In the absence of an “inter-esse” that allows us to agree on the “rules of competition” in the “market”, no “self-regulating market” is possible. A meaningful notion of “com-petition” must therefore set out “the inter-esse”, the agreement or “the goal” (Zweck) of the competitive game, even when the inter-esse remains antagonistic at any given historical stage. But this runs counter to economic theory, both Classical and Neoclassical, because the “spelling out” of these rules would presuppose a real political foundation of “inter-ests” between the market participants that precedes market exchange and competition and that fundamentally distorts and vitiates the putative “equality” of “self-interested individuals” that underpins bourgeois economic theory! This is what Cacciari would call “politics without foundation”. (The entire project of the Freiburg School of “regulating” capitalism in accordance with a “scientifically-constituted liberal order” must founder on the rock of this reality! The same fate is met by the attempts of the “New Institutional Economics”, inspired by Douglass North, to identify a historical and theoretical “legal foundation” for capitalism. See Giulio Palermo’s excellent review of Alchian-Demsetz called ‘Misconceptions of Power’.)

Ultimately, in the absence of such an “inter-esse”, the economic notion of “competition” cannot form the basis of the “self-regulating market” and its “free and equal exchange”, which are therefore unmasked as specific antagonistic historical institutions. In Nietzsche’s words, these concepts are analogous to “a snake that bites its own tail” – in our own words, they are “autophagous”, they “eat themselves” – because either we say that they are “purposeless” (abulic) in that they have “no aim or goal” outside themselves (!), in which case they cease to be “com-petitive” (Latin for “seeking the same things”), or else we say that the goal of competition is… “to destroy the competition” (!), in which case it is an “aporetic” notion, one that cannot sub-sist practically as “self-regulationg”! Here is Nietzsche’s identical conclusion by analogy with the pursuit of “art for art’s sake”:

24. L’Art pour l’art…When the end of the ethical preacher and improver of mankind has been excluded from art, it does not at all follow that art in itself is without an end, without a goal, meaningless ; in short, L’ art pour L’ art is a serpent which bites its own tail. ‘No end at all, rather than a moral end!’ - thus speaks pure passion. A psychologist [Nietzsche means himself as the analyst examining art as an activity], on the other hand, asks, what does all art do? does it not praise? does it not glorify? does it not select? does it not bring into prominence? In each of these cases it strengthens or weakens certain valuations [Werthschatzungen] ... (ToI)

Wenn man den Zweck des Moralpredigens und Menschen-Verbesserns von der Kunst ausgeschlossen hat, so folgt daraus noch lange nicht, dass die Kunst überhaupt zwecklos, ziellos, sinnlos, kurz l'art pour l'art — ein Wurm, der sich in den Schwanz beisst — ist. „Lieber gar keinen Zweck als einen moralischen Zweck!” — so redet die blosse Leidenschaft. Ein Psycholog fragt dagegen: was thut alle Kunst? lobt sie nicht? verherrlicht sie nicht? wählt sie nicht aus? zieht sie nicht hervor? Mit dem Allen stärkt oder schwächt sie gewisse Werthschätzungen ...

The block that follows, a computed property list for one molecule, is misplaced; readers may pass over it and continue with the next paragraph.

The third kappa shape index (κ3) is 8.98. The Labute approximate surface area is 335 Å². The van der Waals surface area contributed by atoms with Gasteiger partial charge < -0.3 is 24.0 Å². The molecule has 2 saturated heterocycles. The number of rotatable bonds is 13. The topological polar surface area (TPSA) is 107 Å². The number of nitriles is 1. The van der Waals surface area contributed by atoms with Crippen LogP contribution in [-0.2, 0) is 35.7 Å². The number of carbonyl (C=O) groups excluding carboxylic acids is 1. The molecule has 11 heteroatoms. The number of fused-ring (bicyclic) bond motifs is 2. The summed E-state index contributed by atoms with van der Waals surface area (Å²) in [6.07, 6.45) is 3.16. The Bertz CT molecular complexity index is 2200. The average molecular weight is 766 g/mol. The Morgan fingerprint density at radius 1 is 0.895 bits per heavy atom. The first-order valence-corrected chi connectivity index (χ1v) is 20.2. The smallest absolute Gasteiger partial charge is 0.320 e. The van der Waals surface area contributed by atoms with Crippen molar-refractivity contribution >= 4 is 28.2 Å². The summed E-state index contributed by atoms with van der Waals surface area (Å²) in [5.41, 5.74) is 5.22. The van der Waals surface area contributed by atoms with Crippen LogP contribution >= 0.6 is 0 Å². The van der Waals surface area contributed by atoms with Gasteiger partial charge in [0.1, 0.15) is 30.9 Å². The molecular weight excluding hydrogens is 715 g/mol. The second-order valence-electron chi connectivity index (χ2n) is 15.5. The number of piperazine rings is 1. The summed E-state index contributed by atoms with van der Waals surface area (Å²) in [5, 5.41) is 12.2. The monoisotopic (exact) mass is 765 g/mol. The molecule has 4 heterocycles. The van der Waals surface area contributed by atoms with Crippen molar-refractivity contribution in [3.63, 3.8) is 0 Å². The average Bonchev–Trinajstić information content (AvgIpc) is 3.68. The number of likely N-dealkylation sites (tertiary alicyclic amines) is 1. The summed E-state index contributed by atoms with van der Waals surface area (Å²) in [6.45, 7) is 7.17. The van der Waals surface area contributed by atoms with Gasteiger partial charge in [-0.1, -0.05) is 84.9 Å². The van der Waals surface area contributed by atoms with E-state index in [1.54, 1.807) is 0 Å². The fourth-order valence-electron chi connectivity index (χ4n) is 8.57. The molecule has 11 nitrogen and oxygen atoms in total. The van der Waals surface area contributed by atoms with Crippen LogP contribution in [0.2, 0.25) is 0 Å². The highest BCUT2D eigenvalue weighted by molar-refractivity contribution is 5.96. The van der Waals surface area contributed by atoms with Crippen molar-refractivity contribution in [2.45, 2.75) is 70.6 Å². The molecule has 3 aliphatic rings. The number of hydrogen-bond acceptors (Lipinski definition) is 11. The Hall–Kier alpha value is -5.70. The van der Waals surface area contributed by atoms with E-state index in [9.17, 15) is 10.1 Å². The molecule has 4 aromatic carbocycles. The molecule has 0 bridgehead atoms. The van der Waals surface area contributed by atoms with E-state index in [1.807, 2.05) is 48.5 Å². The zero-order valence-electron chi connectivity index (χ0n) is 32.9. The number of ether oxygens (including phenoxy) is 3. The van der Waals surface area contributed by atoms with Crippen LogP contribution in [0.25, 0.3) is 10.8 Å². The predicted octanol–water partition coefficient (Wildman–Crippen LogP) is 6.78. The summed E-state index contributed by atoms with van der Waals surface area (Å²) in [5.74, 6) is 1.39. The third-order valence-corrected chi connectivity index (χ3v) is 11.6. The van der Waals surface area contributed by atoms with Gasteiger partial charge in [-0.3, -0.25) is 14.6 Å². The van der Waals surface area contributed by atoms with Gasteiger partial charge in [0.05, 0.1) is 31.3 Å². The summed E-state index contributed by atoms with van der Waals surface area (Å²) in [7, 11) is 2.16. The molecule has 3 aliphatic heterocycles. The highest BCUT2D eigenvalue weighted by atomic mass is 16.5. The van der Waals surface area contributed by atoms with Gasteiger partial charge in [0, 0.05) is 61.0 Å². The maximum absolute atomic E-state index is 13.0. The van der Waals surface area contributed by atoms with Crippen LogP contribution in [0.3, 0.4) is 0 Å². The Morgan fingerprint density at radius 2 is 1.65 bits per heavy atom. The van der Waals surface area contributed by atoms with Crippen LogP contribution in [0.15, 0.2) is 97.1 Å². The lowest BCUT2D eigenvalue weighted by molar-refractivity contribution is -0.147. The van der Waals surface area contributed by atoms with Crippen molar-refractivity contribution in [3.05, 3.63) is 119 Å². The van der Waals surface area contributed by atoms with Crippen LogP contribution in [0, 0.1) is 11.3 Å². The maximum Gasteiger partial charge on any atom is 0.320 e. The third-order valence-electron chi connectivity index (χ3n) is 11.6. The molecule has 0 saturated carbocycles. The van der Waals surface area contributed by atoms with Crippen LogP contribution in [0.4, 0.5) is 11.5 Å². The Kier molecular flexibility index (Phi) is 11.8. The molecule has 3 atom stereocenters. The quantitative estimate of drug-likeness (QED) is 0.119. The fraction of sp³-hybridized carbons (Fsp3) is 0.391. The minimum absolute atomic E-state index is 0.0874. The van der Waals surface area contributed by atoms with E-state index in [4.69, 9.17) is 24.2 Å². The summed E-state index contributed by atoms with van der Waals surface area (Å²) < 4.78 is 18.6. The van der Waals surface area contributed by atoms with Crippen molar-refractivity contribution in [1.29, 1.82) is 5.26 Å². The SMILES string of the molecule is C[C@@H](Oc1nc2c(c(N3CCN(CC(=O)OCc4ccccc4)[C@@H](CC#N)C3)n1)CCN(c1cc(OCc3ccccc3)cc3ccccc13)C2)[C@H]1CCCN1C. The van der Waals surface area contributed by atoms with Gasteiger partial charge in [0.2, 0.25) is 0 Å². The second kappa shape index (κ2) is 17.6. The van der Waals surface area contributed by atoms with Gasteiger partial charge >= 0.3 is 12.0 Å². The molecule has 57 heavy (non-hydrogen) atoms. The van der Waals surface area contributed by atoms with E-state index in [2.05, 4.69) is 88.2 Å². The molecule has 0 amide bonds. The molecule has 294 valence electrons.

An activity that does not make explicit its “goal” (Ziel) and therefore its “premises” will inexorably be without an “end” – without “target”, aim or purpose (Zweck) – Nietzsche incorrectly speaks of “meaning” in this quotation. Indeed, the very fact that human beings “engage” in the “activity” of exchange and barter, sale and purchase, and “promising” (through contracts or obligations or bonds) – that fact itself (!) shows that there is a “need-necessity” in the “exchange relationship” itself – because there would be no “exchange or barter” without a “need-necessity” behind it as a “motive”, as an “impulse”, a “drive” – an “instinct”! It cannot be said therefore that “exchange and barter” can ever be “free”. The “freedom of the will” is brought into question ipso facto – by the very deed!


Remember that Adam Smith attributed the division of labour to the “act” or “propensity” of human beings to exchange, truck and barter. Similarly, Nietzsche begins his entire analysis of “Value” – indeed, of the entire “onto-geny of thought”! - from this primordial “exchange and barter”. Like Smith, he treats the division of labour as the product of “individual actions”, even though unlike Smith he does not believe that these “individual actions” are “free”. Both Nietzsche’s as well as Smith’s analyses of “exchange and barter” are founded entirely on an “ontogenetic” conception of human being – one that excludes ab initio and absolutely the “phylogenetic” notion of “species-conscious being-human”! For Adam Smith, it is the natural human tendency to truck, barter and exchange that induces “specialization” and the division of labour (see the famous Ch.2 of The Wealth of Nations).